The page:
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Silence please. Bricklayers working!

Silence please. Bricklayers working!

I've received queries from friends and colleagues expressing surprise that I have not written more about the OPM data breach.

I have, in my career, been on the receiving end of situations similar to this. When you are in the middle of such a situation, it is REMARKABLY UNHELPFUL to have people who do not have full visibility into the situation (like me) conduct pre-mature post-mortems based on incomplete data.

I also know that the people on the front lines of this will not be breathlessly feted as heroes who have "parachuted in" to effect a rescue.

They are the anonymous bricklayers who work in the basement to drain the septic tank of past choices and neglect, before laying the brick and mortar to repair this and prevent future breaches.

As such, I have no desire to distract them while they are doing a critical, but thankless job.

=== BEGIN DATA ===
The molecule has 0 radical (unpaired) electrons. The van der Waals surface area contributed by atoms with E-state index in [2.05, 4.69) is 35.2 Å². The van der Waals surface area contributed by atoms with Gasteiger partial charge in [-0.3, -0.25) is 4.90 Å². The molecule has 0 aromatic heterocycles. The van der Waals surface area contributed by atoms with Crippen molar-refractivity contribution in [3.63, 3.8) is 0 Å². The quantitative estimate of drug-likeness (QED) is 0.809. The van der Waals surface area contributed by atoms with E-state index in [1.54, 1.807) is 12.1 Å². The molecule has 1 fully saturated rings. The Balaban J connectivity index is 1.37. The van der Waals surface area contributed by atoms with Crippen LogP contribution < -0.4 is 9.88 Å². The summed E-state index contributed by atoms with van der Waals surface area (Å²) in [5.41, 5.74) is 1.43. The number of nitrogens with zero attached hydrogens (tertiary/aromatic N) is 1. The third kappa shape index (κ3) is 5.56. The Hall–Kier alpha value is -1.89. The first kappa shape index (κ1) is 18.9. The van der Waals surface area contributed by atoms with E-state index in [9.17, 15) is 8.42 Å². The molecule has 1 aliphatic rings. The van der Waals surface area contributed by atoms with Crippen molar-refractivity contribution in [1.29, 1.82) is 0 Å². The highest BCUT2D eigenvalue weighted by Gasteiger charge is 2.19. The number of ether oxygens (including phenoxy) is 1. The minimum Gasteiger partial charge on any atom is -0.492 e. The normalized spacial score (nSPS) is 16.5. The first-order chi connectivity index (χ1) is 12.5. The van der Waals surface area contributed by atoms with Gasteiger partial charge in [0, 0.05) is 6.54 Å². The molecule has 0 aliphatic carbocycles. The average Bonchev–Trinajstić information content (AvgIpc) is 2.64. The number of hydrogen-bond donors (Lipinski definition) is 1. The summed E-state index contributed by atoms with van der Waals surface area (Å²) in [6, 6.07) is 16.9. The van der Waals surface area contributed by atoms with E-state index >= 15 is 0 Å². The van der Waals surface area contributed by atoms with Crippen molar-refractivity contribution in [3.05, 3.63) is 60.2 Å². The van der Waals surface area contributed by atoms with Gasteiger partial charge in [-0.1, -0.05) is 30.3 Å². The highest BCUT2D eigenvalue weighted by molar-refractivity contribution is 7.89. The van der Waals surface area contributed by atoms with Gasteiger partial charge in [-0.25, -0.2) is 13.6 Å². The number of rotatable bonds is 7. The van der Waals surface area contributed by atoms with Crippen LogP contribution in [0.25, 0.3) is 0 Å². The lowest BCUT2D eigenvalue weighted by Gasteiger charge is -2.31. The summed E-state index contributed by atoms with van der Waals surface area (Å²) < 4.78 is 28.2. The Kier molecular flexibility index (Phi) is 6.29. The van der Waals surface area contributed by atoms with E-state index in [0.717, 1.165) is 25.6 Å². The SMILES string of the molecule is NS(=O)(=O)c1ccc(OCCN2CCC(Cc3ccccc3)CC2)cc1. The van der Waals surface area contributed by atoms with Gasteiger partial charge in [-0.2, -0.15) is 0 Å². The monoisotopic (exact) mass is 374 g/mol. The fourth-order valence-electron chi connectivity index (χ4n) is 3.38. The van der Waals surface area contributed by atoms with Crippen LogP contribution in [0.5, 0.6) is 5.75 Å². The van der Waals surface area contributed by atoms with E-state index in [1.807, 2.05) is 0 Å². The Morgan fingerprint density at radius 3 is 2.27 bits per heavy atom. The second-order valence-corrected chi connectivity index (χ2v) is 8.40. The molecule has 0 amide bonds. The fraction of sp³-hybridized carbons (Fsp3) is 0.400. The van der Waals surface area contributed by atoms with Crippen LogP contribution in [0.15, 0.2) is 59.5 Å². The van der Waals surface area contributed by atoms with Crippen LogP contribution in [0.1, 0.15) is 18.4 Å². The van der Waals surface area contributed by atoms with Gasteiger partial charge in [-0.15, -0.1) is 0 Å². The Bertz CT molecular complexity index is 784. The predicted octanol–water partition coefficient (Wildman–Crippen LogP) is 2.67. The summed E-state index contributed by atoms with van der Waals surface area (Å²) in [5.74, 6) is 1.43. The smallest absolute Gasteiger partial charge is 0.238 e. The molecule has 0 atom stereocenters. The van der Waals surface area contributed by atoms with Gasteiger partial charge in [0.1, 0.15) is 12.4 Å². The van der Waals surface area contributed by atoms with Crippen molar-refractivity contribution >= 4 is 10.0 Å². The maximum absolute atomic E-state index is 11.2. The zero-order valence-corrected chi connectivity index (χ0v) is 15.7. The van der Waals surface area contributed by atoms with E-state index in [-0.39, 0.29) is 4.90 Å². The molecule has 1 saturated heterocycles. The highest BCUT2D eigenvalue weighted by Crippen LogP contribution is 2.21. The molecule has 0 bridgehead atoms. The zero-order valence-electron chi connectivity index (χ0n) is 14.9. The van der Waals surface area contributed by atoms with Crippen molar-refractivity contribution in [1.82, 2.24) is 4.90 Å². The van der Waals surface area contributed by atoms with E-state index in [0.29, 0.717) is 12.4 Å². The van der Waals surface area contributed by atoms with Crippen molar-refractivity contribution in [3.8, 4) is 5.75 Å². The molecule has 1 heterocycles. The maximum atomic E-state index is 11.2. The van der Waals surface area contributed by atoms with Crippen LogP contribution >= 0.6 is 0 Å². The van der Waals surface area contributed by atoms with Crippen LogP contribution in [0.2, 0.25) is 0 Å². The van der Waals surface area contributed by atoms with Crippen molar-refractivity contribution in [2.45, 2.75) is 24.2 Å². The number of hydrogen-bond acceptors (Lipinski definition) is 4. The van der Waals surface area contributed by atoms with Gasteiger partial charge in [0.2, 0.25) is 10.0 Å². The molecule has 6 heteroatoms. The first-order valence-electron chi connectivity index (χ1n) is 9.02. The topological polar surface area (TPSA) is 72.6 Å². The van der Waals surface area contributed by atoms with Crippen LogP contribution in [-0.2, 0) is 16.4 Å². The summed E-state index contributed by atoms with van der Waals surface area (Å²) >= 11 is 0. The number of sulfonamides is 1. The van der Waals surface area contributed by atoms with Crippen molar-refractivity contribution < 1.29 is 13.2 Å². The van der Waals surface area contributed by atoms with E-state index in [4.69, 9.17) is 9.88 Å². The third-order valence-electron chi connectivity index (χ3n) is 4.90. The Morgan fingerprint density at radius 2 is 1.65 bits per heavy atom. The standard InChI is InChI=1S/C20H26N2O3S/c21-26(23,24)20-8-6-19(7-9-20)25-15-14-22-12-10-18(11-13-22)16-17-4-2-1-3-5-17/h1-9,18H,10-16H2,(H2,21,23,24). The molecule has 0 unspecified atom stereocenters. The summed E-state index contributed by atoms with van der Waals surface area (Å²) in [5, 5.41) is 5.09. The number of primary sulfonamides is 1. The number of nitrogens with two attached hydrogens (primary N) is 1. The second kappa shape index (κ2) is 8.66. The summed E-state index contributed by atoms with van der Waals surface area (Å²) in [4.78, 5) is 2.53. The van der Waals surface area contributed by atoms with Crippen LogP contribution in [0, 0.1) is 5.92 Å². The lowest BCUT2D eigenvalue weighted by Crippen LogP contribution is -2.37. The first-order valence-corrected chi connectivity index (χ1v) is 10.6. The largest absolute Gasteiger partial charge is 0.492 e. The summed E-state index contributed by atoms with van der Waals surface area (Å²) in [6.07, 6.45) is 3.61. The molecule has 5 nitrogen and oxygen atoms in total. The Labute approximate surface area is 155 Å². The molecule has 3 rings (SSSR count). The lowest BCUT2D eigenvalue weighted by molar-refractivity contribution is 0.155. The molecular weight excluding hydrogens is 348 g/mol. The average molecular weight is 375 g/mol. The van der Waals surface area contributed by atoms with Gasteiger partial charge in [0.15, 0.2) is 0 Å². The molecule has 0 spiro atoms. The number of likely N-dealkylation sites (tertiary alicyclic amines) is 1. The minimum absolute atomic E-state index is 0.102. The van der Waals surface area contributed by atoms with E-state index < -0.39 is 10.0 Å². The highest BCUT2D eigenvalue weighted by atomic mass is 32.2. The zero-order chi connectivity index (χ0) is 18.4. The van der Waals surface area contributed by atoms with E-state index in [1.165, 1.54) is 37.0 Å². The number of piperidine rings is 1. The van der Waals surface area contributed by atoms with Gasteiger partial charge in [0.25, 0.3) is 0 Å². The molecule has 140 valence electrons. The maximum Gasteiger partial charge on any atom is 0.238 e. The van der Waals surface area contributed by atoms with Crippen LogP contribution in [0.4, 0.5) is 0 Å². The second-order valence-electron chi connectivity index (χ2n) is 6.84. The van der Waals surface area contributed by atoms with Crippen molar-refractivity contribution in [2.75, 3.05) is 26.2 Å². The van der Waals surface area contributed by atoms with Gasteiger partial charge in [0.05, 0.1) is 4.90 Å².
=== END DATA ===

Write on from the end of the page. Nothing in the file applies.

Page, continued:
So yeah, right now I can add no value, so am simply going to keep quiet.


Stakeholders bearing gifts

Knowledgeable, insightful, and constructive feedback from users and stakeholders is a precious gift that should never be squandered!

And that is the category into which I would put the recent paper (PDF) that analyzes the Connect.gov (FCCX) and GOV.UK Verify Hub infrastructures.

The privacy and security of FCCX [Connect.gov] and GOV.UK Verify rely on a fully honest and uncompromisable hub. In contrast, we argue that a good solution should be resilient even when the hub is curious (about what it sees) and/or malicious (about the actions it takes).

...

A good protocol should also be resilient against malicious collusion, e.g., between RPs, or between RP(s) and the hub. However, to satisfy forensic requirements, certain special cases of collusions (e.g., hub+IDP, or hub+IDP+RP) may be legitimately allowed to reverse certain privacy properties, e.g., unlinkability, under very well-defined circumstances such as a specific court order targeting a given individual.

Toward mending two nation scale brokered identity systems

I very much agree that the paper contributes to the "... developing pool of knowledge and ideas about digital identity assurance".


cyberforge: random and relevant


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